GAA set to tackle issue of Dublin funding and have concerns over ‘vicious circle’ of team expenses
THE GAA ARE planning to tackle the imbalance in games development funding between what Dublin receives and the other 31 counties.
Dublin players celebrating last year’s final replay win over Mayo.
Source: Ryan Byrne/INPHO
Dublin last year received €1.46 million – approximately 14% – of the total figure of €10.14 million that the GAA distributed to fund games development in counties.
The funding that Dublin receives has come under the spotlight at a time when the county’s football side in particular is enjoying major success.
Dublin have won four of the last six All-Ireland senior titles, 11 of the last 12 Leinster senior titles and they are bidding for five-in-a-row in the league this spring.
“It’s a tricky one and it’s one we’ve tried to give a fair bit of thought to over the course of the year”, revealed Tom Ryan, the GAA’s Director of Finance, at the release of their annual report.
“The short answer is no, it won’t persist over the course of the next few years. There’s not going to be a revolutionary change to it. We’ll change it in evolutionary terms rather than in one fell swoop.
“Under Dublin, the first thing is to say that the money is being well spent. I’d be far more uncomfortable sitting here if that level of investment wasn’t being put to good use and I do understand the dynamic when people look at on field results, then look at the amount of funding.
“I’m not sure the degree to which there’s a 100% co-relation but it would be naive to assume that there’s not some degree of co-relation.
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“What we’ll try to do, we’ll try to grow the other counties. I think you’ll see we have tried to do that. We have achieved that to a certain degree and we’ll try and do that next year.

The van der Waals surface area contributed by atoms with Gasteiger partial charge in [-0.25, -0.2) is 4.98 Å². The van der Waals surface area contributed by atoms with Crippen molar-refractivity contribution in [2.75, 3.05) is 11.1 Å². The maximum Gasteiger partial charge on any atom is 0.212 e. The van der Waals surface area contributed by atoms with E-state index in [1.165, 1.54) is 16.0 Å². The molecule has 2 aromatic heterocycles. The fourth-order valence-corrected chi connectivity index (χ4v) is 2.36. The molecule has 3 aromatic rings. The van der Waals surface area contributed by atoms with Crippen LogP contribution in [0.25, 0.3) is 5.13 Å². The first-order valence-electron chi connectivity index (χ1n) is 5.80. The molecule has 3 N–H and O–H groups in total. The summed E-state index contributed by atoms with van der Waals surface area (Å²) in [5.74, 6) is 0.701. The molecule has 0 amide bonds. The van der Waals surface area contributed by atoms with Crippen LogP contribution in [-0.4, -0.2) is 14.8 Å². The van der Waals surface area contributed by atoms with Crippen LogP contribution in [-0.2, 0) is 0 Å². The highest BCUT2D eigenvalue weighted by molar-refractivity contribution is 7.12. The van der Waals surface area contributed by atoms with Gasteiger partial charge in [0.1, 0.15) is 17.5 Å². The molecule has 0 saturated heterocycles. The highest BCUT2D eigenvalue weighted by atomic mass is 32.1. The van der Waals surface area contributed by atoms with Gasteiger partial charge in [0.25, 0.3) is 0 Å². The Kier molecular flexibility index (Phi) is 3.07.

“We’ve 9 or 10 specific things that our Finance Committee have looked at and want to implement for this year to do that.
“To be honest in terms of bridging the gap, it won’t be possible to do that without some degree of diminution in Dublin’s funding and there will be a modest kind of re calibration of that in 2017.”
Cork GAA received €249,000 last year.
Source: Morgan Treacy/INPHO
County Breakdown of Games Development Funding in 2016
- Dublin – €1.463,400
- Cork – €249,000
- Offaly – €220,669
- Derry – €210,800
- Kerry – €197,600
- Meath – €187,600
- Tipperary – €183,800
- Laois – €182,000
- Kildare – €179,800
- Carlow – €178,800
- Wicklow – €167,000
- Antrim – €164,400
- Westmeath – €160,601
- Limerick – €158,800
- Waterford – €158,800
- Wexford – €155,800
- Clare – €152,400
- Roscommon – €144,748
- Leitrim – €131,498
- Donegal – €130,200
- Galway – €130,204
- Mayo – €129,886
- Cavan – €129,000
- Sligo – €127,854
- Longford – €126,500
- Louth – €122,700
- Monaghan – €121,000
- Tyrone – €119,000
- Down – €112,600
- Armagh – €110,200
- Fermanagh – €109,000
- Kilkenny – €108,600
€108,600 in funding for Kilkenny GAA last year.
Source: Morgan Treacy/INPHO
In addition to the county funding, the GAA also made games development funding available to the four provinces.
That money then trickles down to each county with Dublin exempt from the funding that Leinster receives.
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- Ulster – €777,451
- Connacht – €453,736
- Munster – €566,007
- Leinster – €822,961
- Britain – €535,000
- New York – €5,000
Gaelic Park is the headquarters of New York GAA
Source: Ed Mulholland/INPHO
Ryan also expressed his concerns about the continued escalation in team expenses.
The GAA spent €2.94 million last year to help with county’s team expenses, a jump from the €2.37 million spent in 2015.
The money largely goes to counties that have extended championship campaigns to help with their increased travelling costs.
But Ryan believes given the massive amounts of money spent by individual counties, they could be ‘feeding a monster’.
“It’s €3.5 million there but sure that’s dwarfed in counties. There’s pressure on us all the time to generate more to fund more of that in counties.
“You’d be worried that it’s a bit of a vicious circle to some degree. Are we feeding a monster in generating more and diverting it towards counties so that they can put it into county teams?
GAA Director of Finance Tom Ryan
Source: Piaras Ó Mídheach/SPORTSFILE
“Over the course of I’d say the five years up to 2015, we probably saw a contraction in county team costs. To be honest it probably was as much recession as anything else.
“But worryingly now when you look at the county accounts, the amount they’re spending has increased again this year. I’m very concerned about it.
“The thing that comes up a lot is panel sizes and I think that’s one that’s best managed locally. If we were to try and ordain the size of a particular panel to be honest I don’t think it would work and to be honest that’s the biggest single determinant of cost for counties.”
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